Should Adult Children Take Care of Dying Parents at Home?

Author: Andrea Miller

Reviewed By: Catherine Braxton

Adult children should take care of dying parents at home if their loved one wants to remain there and they can meet the necessary care requirements. The National Institute on Aging identifies four primary areas of care needed at life’s end: safety and practical needs, spiritual support, mental health, and physical comfort. Hospice services can help meet these needs, providing support to both the dying loved one and the family caregivers. Additionally, death doulas offer support to families throughout the end-of-life process and during grieving. 

How Do I Prepare to Care for a Dying Parent at Home?

Prepare to care for a dying parent at home by assessing and addressing their essential care needs. Start by rearranging furniture on the first floor to eliminate fall hazards and make room for necessary medical equipment like hospital beds, bedside commodes, wheelchairs, or walkers. Ensure there’s ample space for caregivers to navigate easily and for visitors to spend time with your parent comfortably. 

Offer your parent food and drinks regularly, but understand that most people have a limited appetite at the end of life. Pressure sores, or bedsores, become a concern for older adults who spend most of their time in bed. Degenerative tissue breakdown makes it more difficult for the person’s body to heal these wounds. Help your family member change positions every two hours if they require mobility assistance, and have another person on hand to assist with safe transfers. Make sure to keep the skin clean and dry, especially if your loved one wears adult undergarments.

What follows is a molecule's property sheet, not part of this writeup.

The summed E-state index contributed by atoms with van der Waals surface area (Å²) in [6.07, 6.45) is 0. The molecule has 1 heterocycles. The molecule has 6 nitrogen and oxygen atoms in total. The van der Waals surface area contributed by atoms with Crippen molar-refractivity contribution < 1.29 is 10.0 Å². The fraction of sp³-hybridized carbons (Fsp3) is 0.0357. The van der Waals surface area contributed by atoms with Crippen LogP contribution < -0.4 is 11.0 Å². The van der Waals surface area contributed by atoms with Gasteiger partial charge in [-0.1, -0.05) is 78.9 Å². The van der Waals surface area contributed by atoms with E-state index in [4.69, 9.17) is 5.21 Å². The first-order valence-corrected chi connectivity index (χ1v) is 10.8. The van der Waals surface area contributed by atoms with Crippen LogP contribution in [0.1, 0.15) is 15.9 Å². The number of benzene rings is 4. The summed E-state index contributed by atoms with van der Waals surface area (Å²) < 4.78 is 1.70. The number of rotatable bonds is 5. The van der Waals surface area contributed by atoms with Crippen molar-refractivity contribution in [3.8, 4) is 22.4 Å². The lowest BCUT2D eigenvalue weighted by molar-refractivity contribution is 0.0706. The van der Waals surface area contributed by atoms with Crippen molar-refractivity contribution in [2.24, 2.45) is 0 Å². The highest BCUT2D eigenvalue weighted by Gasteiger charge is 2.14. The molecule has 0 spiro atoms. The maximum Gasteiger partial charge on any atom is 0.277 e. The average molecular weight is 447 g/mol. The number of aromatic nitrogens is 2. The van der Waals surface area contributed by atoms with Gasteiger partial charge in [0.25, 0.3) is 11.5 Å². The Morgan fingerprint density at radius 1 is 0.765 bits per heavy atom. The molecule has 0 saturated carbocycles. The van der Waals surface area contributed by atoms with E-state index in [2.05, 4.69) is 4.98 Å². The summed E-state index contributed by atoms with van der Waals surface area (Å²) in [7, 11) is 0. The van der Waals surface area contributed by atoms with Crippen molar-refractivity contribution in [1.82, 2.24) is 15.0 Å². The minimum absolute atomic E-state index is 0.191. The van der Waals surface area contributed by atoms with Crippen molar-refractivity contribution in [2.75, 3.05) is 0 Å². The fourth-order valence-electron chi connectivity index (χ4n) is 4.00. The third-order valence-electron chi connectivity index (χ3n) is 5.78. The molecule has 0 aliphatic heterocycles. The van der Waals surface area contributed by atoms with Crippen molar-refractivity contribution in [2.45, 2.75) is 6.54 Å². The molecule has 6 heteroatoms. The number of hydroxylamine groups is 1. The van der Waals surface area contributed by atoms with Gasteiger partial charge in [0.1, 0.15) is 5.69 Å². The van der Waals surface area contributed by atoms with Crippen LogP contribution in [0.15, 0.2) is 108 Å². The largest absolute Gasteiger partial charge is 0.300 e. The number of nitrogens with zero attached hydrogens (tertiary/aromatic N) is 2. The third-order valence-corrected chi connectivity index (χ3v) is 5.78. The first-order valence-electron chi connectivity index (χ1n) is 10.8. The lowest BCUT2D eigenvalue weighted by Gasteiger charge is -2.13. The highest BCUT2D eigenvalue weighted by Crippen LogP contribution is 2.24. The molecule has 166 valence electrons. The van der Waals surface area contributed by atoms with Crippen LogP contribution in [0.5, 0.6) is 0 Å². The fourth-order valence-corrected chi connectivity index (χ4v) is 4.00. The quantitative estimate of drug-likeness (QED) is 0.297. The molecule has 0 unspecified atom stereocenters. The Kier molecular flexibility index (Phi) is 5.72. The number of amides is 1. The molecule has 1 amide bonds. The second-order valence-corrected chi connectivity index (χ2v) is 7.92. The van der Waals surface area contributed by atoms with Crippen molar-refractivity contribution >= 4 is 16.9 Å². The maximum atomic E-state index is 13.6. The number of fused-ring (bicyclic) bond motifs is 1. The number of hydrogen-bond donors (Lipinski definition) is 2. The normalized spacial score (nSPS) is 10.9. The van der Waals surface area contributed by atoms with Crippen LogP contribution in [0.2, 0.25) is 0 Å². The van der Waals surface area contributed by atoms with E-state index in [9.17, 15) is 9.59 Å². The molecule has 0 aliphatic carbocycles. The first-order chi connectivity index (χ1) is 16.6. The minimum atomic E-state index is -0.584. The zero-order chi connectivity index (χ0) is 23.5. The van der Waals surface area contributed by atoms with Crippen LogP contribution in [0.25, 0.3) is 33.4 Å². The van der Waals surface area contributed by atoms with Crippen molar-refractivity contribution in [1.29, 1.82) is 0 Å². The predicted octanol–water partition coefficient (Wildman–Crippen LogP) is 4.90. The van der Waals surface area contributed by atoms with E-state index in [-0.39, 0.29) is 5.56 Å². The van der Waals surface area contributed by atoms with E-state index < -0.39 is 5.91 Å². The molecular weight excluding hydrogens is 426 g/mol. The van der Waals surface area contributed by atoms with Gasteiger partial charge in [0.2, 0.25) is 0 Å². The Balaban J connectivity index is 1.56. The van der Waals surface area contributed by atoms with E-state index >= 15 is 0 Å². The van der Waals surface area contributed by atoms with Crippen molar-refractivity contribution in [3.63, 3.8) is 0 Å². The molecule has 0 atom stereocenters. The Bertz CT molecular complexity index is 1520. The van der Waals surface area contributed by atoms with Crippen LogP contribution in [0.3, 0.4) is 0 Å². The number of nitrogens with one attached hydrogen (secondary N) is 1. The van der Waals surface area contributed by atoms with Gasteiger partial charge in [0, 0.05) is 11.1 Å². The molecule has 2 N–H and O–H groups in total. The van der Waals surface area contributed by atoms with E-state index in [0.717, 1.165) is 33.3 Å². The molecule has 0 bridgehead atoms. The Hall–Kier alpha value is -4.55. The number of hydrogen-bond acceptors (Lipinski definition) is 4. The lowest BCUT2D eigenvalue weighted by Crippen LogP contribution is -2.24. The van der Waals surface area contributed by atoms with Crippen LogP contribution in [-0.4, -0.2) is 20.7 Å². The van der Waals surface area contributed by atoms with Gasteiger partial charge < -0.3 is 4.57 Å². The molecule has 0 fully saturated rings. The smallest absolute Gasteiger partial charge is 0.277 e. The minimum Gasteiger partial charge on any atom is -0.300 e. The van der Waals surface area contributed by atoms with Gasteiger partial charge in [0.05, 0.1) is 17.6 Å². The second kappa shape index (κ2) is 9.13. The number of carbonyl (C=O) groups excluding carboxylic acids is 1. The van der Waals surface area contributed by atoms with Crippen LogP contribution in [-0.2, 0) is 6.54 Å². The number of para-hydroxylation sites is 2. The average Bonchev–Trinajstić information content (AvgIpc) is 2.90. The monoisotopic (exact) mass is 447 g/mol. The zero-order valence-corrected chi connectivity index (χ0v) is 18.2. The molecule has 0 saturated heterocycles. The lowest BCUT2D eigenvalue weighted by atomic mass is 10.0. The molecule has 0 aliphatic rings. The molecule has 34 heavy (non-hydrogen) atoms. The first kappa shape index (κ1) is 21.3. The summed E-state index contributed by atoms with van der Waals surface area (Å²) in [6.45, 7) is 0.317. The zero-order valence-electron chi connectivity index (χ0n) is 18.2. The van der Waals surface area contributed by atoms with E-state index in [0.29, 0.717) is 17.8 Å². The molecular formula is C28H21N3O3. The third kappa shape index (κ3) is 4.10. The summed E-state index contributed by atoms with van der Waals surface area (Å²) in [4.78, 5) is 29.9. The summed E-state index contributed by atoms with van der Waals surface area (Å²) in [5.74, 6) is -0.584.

How Does Hospice Help a Dying Parent?

Hospice helps a dying parent with support as needed during the last six months of life if the person decides to stop life-extending treatment and receive only comfort care. This Medicare benefit becomes available if your loved one has a terminal diagnosis. Through hospice, the patient and family receive bereavement support, skilled nursing care, home health aides, social services, medications, medical equipment and medical supplies. Hospice providers visit the home as needed to support and assist the family caregivers. They also offer respite care to the family.